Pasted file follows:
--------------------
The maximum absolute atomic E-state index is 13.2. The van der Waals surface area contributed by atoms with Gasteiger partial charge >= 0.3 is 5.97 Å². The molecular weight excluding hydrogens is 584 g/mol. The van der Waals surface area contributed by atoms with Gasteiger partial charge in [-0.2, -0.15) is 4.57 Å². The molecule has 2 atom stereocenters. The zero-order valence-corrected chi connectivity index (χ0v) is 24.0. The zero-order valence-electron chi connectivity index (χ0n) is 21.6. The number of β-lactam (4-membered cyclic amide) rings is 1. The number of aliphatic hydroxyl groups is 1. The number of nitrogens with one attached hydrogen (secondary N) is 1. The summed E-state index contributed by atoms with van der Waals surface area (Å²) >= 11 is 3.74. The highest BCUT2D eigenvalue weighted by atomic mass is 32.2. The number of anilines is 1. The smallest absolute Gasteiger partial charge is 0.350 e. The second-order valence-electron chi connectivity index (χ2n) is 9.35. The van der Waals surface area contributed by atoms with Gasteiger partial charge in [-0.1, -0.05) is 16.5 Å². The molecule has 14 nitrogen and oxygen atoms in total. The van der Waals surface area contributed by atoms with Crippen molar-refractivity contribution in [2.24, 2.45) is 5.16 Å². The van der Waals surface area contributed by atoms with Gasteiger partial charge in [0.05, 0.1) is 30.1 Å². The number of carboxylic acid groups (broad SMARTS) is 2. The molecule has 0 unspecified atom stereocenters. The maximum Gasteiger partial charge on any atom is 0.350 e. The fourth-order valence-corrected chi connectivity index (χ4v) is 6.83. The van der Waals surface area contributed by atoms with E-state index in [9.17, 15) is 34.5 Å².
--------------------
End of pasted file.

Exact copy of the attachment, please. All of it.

The maximum absolute atomic E-state index is 13.2. The van der Waals surface area contributed by atoms with Gasteiger partial charge >= 0.3 is 5.97 Å². The molecular weight excluding hydrogens is 584 g/mol. The van der Waals surface area contributed by atoms with Gasteiger partial charge in [-0.2, -0.15) is 4.57 Å². The molecule has 2 atom stereocenters. The zero-order valence-corrected chi connectivity index (χ0v) is 24.0. The zero-order valence-electron chi connectivity index (χ0n) is 21.6. The number of β-lactam (4-membered cyclic amide) rings is 1. The number of aliphatic hydroxyl groups is 1. The number of nitrogens with one attached hydrogen (secondary N) is 1. The summed E-state index contributed by atoms with van der Waals surface area (Å²) >= 11 is 3.74. The highest BCUT2D eigenvalue weighted by atomic mass is 32.2. The number of anilines is 1. The smallest absolute Gasteiger partial charge is 0.350 e. The second-order valence-electron chi connectivity index (χ2n) is 9.35. The van der Waals surface area contributed by atoms with Gasteiger partial charge in [-0.1, -0.05) is 16.5 Å². The molecule has 14 nitrogen and oxygen atoms in total. The van der Waals surface area contributed by atoms with Crippen molar-refractivity contribution in [2.24, 2.45) is 5.16 Å². The van der Waals surface area contributed by atoms with Gasteiger partial charge in [0.05, 0.1) is 30.1 Å². The number of carboxylic acid groups (broad SMARTS) is 2. The molecule has 0 unspecified atom stereocenters. The maximum Gasteiger partial charge on any atom is 0.350 e. The fourth-order valence-corrected chi connectivity index (χ4v) is 6.83. The van der Waals surface area contributed by atoms with E-state index in [9.17, 15) is 34.5 Å².